I am not new to these fights. As you heard from Reverend Anthony, I have been doing this for a long time, standing up to injustice, especially on behalf of our kids. That's always been my North Star, ever since I went to work for Marian Wright Edelman at the Children's Defense Fund.

So I know that this is not easy. I know it doesn't happen because we say it, we campaign on it. No politician should show up at election time and say the right things and think that's enough. Anybody asking for a vote should show you what their commitment is and what they will do to right the wrongs that plague our great country.

We've got some candidates in this race who are trying to divide us. We've got some candidates in this race who are stoking hatred and inciting violence. We've got some candidates in this race who are trying to set Americans against one another. We've got some candidates in this race who act as though Americans have no memory. So hold all of us accountable. Ask the hard questions. We deserve leaders who will tear down barriers, not build walls between us.

And we need to be sure that as we go forward in this campaign, we look out mostly for those left out and left behind. I'm asking all Americans to join in this. Systemic racism, intergenerational poverty, gun violence: these aren't somebody else's problems. These are our problems. These aren't urban problems. These are American problems. You prove every day that progress really does take a village. So let's make sure we act on that.

We have a saying in my campaign, "Love trumps hate." And I think that's exactly what we have to do. We have to demonstrate what that poem asked us to do. We have to remember the lessons from scripture. We have to look at our great country. Look at this amazing gathering: people from every background, every race, every religion coming together as one people, one nation.

There is no other place like it in the world. I went to 112 countries as your secretary of state. There is no place like America. Let's not endanger the promise, the potential, the dream of our country by giving in to these voices of hatred. Instead, let us remind ourselves of how far we have come together.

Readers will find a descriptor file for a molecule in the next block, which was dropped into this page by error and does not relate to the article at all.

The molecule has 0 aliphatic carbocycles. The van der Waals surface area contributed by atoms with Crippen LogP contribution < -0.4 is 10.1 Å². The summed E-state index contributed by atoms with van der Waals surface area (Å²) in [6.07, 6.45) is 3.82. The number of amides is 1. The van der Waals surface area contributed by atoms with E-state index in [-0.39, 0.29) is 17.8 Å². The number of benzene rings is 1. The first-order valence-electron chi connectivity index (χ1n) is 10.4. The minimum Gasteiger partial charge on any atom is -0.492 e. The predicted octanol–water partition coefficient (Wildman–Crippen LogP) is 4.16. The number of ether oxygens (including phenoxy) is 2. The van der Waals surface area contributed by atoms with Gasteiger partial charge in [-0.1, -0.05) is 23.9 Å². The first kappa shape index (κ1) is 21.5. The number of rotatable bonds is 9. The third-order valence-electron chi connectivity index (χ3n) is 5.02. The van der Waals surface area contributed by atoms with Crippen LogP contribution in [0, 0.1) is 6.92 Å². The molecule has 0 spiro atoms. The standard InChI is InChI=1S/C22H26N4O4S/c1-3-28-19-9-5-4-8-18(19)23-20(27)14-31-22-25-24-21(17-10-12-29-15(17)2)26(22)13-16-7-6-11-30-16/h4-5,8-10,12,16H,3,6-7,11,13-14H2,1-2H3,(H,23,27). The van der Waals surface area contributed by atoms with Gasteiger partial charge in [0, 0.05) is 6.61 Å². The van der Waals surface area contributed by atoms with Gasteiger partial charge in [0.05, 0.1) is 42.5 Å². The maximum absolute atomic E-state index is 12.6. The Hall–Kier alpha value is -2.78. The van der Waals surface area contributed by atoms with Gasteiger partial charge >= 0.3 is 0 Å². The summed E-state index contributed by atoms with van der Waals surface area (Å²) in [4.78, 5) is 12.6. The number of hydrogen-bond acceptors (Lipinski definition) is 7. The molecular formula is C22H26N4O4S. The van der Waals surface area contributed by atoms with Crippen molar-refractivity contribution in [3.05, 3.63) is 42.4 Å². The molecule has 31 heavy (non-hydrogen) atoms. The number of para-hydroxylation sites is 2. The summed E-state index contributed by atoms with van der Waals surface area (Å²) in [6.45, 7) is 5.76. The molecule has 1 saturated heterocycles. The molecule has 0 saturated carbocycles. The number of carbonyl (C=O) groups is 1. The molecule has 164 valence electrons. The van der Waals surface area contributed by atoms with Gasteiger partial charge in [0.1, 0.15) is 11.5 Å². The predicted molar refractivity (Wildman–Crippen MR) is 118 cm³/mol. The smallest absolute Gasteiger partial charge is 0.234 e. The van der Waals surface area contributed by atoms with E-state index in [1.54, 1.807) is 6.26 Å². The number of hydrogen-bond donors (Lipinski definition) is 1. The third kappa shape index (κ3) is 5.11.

It was a tremendous honor to serve in President Obama's administration. Now America is deciding who will succeed him. The leading Republican contender is the man who led the insidious birther movement to discredit the President's citizenship. And when he was asked in a national television interview to disavow David Duke and other white supremacists who are supporting his campaign, he played coy.

We cannot let Barack Obama's legacy fall into Donald Trump's hands. We can't let all the hard work and progress we have achieved over the last seven and a half years be torn away. We have to move forward together. We have to bring our country together. We have to keep working toward that more perfect union. That mission feels more urgent than ever now that the Obama presidency is coming to a close.

We have been blessed to have this strong, thoughtful leader sitting in the Oval Office, an exceptional First Lady by his side. They have made us proud. They have represented America to the world with style and grace.

And it is up to us to make sure that when they leave the White House, the concerns and priorities they championed, the hopes and dreams that Americans have entrusted to them don't also leave.

So here is my promise to you: If I am fortunate enough to be president, I am going to keep fighting to tear down all those barriers holding back every American. My door will always be open. My administration will look like America. You will always have a friend and a partner in the White House. But I need your help, your wisdom, and your prayers in this campaign—and then every day afterwards.

There will be some difficult days ahead for our country, for this great city. But, as scripture tells us, let us not grow weary doing good for in due season, we shall reap if we do not lose heart.

And if we need inspiration, we can look to our history. Harriet Tubman is in the news these days. She is finally getting some of the acclaim she so richly deserves. I was proud to help to make her homestead in New York a national treasure to work to support the work that she has done that lives on.

Now, remember, among her many acts of extraordinary courage was leading slaves to freedom along the Underground Railroad. And she had just one instruction for those entrusted in her care: Keep going. She'd say, "If you hear the dogs, keep going. If you see the torches in the woods, keep going. If there's shouting after you, keep going. Don't ever stop. Keep going. If you want a taste of freedom, keep going."

So, my friends, let's keep going together. Let's organize and mobilize and make sure that love trumps hate once and for all. Thank you, and God bless you.